Rapid response online

It's only 50 days to go until the Iowa caucaus, and according to media reports, Hillary Clinton has had a bad week in the states. I take that with a pinch of salt - her debate performance last week was marred by a bad answer right at the end  that left her open to attack and she has been accused of planting questions during campaign visits, but she is still twenty-odd points ahead in national polls, and leading in all the early primary states (check out this great Slate magazine polling site for further details). At the moment at least, it all smacks of people desperately trying to fill up column inches without a huge amount to go on.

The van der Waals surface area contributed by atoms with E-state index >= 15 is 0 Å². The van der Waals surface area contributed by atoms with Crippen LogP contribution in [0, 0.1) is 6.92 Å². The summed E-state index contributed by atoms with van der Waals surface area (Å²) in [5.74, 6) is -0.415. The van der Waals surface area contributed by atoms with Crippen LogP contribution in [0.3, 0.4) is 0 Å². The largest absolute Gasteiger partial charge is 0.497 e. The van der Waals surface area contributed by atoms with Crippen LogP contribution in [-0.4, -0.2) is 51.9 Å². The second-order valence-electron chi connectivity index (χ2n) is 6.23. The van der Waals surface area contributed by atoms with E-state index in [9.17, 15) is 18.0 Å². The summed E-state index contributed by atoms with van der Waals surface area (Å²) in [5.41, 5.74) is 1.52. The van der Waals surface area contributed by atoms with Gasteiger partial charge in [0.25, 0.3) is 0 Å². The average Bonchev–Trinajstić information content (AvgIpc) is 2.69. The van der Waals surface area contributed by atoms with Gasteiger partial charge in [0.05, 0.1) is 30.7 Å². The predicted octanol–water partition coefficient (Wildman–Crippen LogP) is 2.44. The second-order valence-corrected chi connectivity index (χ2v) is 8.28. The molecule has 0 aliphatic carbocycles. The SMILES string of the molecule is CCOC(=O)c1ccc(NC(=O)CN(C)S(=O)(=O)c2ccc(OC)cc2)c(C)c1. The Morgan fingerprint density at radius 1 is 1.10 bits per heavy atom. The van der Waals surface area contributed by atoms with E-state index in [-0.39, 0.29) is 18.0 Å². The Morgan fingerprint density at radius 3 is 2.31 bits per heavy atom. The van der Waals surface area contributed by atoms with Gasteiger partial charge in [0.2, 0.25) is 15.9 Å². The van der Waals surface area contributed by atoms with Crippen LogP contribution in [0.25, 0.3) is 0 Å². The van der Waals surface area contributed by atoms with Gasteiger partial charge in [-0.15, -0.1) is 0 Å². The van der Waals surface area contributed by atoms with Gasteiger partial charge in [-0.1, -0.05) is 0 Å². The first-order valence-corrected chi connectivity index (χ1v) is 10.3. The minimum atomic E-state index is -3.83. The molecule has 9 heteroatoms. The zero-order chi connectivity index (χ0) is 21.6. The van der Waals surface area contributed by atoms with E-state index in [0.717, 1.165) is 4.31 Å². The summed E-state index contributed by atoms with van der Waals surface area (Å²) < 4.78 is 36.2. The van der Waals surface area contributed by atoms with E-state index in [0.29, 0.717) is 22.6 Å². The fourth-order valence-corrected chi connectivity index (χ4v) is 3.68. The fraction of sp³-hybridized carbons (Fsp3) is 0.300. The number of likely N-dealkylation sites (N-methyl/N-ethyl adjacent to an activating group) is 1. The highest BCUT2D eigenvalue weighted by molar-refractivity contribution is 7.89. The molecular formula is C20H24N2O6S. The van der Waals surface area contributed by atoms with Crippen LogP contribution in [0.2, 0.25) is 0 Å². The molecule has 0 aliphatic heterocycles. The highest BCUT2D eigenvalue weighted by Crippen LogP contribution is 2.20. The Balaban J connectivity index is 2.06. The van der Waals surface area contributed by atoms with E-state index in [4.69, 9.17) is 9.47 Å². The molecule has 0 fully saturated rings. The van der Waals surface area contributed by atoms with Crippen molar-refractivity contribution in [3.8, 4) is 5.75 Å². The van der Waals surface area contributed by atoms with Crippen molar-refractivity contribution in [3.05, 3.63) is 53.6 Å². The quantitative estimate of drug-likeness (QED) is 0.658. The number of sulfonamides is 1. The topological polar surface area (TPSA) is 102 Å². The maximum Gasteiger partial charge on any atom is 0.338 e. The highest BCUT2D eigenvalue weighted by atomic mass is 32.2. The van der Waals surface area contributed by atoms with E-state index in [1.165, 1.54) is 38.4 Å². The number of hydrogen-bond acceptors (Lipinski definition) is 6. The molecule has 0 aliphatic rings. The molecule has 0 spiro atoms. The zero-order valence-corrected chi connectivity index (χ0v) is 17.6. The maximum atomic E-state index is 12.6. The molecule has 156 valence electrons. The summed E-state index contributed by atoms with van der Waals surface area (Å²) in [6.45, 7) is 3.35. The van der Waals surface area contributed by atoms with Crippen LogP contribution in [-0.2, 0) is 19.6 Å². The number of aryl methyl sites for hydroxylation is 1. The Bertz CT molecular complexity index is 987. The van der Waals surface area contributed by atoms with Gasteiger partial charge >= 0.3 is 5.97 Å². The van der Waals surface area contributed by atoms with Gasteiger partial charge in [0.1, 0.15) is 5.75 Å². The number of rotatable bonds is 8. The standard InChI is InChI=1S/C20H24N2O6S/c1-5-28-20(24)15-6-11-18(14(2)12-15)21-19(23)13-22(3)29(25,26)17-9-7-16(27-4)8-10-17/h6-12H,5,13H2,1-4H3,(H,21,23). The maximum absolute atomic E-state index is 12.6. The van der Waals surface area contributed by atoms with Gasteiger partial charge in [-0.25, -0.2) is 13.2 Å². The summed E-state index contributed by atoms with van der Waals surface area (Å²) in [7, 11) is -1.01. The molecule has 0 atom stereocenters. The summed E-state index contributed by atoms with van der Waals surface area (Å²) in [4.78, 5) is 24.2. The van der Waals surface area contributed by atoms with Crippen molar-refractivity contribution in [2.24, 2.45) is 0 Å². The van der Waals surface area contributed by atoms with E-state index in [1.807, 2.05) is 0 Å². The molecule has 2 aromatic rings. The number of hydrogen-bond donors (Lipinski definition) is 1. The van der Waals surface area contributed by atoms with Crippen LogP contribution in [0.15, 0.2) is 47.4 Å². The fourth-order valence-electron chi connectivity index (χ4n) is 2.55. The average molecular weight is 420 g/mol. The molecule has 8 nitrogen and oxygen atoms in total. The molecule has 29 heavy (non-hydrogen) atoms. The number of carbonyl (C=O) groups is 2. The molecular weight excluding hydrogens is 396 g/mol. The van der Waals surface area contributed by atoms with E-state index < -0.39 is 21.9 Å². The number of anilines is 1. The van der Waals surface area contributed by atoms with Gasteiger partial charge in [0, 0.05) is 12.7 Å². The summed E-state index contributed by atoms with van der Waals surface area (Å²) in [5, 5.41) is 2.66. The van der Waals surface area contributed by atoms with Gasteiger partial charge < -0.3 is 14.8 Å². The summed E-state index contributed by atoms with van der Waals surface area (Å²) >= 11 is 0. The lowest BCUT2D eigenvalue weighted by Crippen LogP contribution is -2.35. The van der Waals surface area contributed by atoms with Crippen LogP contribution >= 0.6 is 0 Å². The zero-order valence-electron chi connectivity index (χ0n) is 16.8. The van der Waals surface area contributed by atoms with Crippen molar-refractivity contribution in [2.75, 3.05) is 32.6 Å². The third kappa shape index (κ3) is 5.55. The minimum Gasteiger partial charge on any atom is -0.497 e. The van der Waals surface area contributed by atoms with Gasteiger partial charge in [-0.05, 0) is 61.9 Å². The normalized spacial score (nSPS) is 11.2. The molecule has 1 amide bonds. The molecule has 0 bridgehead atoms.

But it also coincides with a new development in the Hillary campaign which at least implies they are concerned about being attacked - the fact hub. This is a rapid response website, trailed in the Fix column. It is an interesting use of the 'net, as it pushes one of the mediums biggest assets - speed - to the fore. However, it is also very top-down (for example, although it looks very like a blog, there is no commenting facility on it). For this reason, I wonder if it is a model that could be transfered to Britain well, on the grounds that it would not fundamentally compromise the hierarchical nature of our parties? For example, it is possible to imagine rapid response videos being put in response to party election broadcasts, overdubbed with "corrections" or with statements being questioned.